—Just great. Because my saggy ass and boobs, wrinkly skinned stomach and knees; sudden mass of wiry grey hair, failing eyesight; joint issues, surgically repaired hip, stiffness; high cholesterol, early onset mental-pause, failing brain, and terrible memory weren’t enough to tell me that I’m old and just NOT what I used to be.   What I really needed was medical confirmation that not only am I getting old, but I’m doing it at an unusually increased pace.  (What I’d really love is if my run pace were increasing as well. Instead, it has completely halted.)  {Refocus, Jenny}  —

I’ve now been in physical therapy for a few weeks, and while my hip is better, the issues in my back are much more evident.  Each day it was slowing me down more and more. And I don’t do slow very well.  I keep reminding myself that this is a tiny little hiccup in my life and nothing – at all – major, so I should not complain. But the truth is I have given into the frustration here and there, too.

You may have also noticed in my blog writing that I mention yoga a good bit. I’ve come to really love it over the last 7 – 8 years. (WHEN I could manage to make it a priority.) Around the time that I went back to the ortho for hip (back) issues a few weeks ago, I also quit doing yoga. I’ll be honest, the whole “Don’t use your full range of Motion” directive from the doctor really took something away from the idea of my yoga practice. The part I loved was pushing myself to that full range of motions and beyond.. in order to get that super-stretch. Now, not able to do so, I figured I wouldn’t get what I needed from yoga. *

Realizing that quitting because I couldn’t do yoga “all the way” was really childish and stupid, I made the decision to go back last week.

The first yoga session went OK.. I could do about half of the poses with no pain, and fought the urge to be frustrated by my limitations in the one place that I used to be able to let it all go and reach my fullest expression of a pose.. and of quiet prayer. Yes, I know that this place should be church, but my three little woodpeckers birds are always with me in church, and truthfully I’m a little distracted by my efforts to make sure that The Starling doesn’t lift up my skirt, pull down my shirt, or tear a bracelet off my arm – sending a hundred beads flinging across the entire place.. bouncing around and creating a serious hazard for the rest of the parishioners. (Did I describe this in too great of detail to pretend that I don’t have firsthand experience with any of these?) And if by some true miracle The Starling is behaving (read: my WAPI husband has saved me and wedged himself between her and me – despite her protests), The Pelican will surely be in a needy, passive-aggressive, I-need-attention mode, which always means she’s attached to my side like a leach and leaning her entire body weight on me.. while I’m wearing fun wedges or high kicks (because it’s the one time a week I get to forego my flip-flops or running shoes). It’s like having a defensive lineman coming full-on from the blind side on a quarter back wearing big pretty wedges… now, you know the wedge-wearing QB is going down.  – Much like The Owl, who ALWAYS, I mean always, mysteriously falls sick on Sunday morning and puts on a pitiful case of “the Sunday Virus” – complete with his attempts to sprawl his 13-year-old, 100+ pound, 5-foot-4 self across the pews in the middle of mass.  None of these scenarios are very conducive to me (with my child-induced ADD) to focus on prayer. I know God understands and is just happy to have me – and my attacking little birds – there.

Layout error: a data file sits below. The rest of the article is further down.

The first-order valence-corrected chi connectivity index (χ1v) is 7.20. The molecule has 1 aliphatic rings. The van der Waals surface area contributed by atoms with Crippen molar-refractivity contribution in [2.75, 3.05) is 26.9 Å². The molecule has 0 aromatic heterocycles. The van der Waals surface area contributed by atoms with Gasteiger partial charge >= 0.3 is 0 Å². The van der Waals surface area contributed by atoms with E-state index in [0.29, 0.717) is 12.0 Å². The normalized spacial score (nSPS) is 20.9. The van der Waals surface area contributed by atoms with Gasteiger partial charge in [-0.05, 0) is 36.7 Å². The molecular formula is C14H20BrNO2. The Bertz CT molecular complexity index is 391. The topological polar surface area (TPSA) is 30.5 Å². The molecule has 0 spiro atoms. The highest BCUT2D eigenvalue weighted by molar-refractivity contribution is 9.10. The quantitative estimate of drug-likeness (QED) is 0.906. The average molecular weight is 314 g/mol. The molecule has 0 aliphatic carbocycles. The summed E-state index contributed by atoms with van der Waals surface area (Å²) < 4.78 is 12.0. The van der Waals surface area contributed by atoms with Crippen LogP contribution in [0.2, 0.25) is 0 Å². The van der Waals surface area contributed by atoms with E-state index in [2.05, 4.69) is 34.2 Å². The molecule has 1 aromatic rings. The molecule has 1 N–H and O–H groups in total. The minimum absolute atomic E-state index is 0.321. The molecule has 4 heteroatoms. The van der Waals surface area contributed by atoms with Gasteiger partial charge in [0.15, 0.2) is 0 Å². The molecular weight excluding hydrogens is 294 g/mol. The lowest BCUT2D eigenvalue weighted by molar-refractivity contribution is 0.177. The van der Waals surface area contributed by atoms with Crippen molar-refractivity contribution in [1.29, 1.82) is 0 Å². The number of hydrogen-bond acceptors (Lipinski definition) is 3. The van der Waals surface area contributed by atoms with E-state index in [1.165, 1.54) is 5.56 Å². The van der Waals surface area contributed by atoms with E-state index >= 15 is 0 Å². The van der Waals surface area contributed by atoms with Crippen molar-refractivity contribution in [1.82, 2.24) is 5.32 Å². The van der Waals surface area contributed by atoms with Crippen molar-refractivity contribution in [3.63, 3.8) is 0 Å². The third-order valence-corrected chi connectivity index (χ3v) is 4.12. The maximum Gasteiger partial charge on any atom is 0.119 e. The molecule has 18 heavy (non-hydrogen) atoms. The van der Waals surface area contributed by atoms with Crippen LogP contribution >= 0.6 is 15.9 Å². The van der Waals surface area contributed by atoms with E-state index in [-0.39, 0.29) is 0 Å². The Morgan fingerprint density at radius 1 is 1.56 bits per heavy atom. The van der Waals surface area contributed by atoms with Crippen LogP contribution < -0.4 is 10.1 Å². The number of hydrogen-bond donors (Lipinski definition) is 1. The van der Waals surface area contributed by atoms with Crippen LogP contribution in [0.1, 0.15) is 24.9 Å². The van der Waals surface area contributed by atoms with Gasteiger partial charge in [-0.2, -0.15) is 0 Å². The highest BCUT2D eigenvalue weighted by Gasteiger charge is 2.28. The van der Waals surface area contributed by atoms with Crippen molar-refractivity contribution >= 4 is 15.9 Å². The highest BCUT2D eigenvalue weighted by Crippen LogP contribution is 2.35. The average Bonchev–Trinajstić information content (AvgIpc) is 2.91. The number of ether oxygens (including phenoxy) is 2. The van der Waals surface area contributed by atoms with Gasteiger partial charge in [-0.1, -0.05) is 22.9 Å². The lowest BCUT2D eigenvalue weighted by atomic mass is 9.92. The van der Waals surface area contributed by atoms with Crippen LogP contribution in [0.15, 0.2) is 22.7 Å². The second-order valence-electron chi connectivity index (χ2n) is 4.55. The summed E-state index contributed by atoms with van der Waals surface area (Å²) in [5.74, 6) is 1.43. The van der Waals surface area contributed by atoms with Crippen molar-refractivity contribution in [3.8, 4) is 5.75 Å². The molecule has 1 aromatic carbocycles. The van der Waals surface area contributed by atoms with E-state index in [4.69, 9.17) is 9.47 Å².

{Apparently, this is going to be one of those blogs where I go off on tangents a lot and have to bring myself back to the point I’m trying to make. Back to yoga class we go…}

Yoga has no bracelet-flinging, tackling, or angry teenage birds coming at me from all directions, so you can see why it’s a lot easier for me to find prayer time there. When a pose is hard and I’m shaking, I just think of my Warrior-God and offer up the intentions of my friends and loved ones. When flowing through poses I pray the “Our Father” in my head. During those moments of stretching surrender, I rest in His Grace and listen to what He needs me to hear. So why didn’t I focus on those things instead of giving it up all-together when I was given some physical limitations?

The good news is that I went back for a second class on Thursday. And the yogi began this class with something new.  These words: “Lately there has been a lot of talk about yoga causing injuries. But yoga doesn’t cause injury. Injury occurs in yoga when a person ignores their body and listens to their ego. Ignore your ego. Dismiss your expectations. Embrace your limitations.”

Yeah. Ok. Talking right to me.

Her words struck a chord with me and reminded me of another yoga class I used to attend regularly – one that is actually a Christian-based alternative to traditional mind, body, spirit practice. Each and every class begins with the instructor reminding us that “Our bodies are the Temple of the Lord. Honor your body. If it hurts, don’t do it. Be still and allow God to speak. Let go of expectations. Let go of judgment. Let go of competition.”

Somewhere in that second “return to yoga” class I made friends with my limitations. I let go of the competition I had with my “old” self. I let go of the expectations I had of myself, and I opened myself up to what good could come from my limitations.

And guess what? Although I couldn’t do every pose, I felt better when I was done. Physically and mentally. The tension was gone from my shoulders/back and my mind was at peace.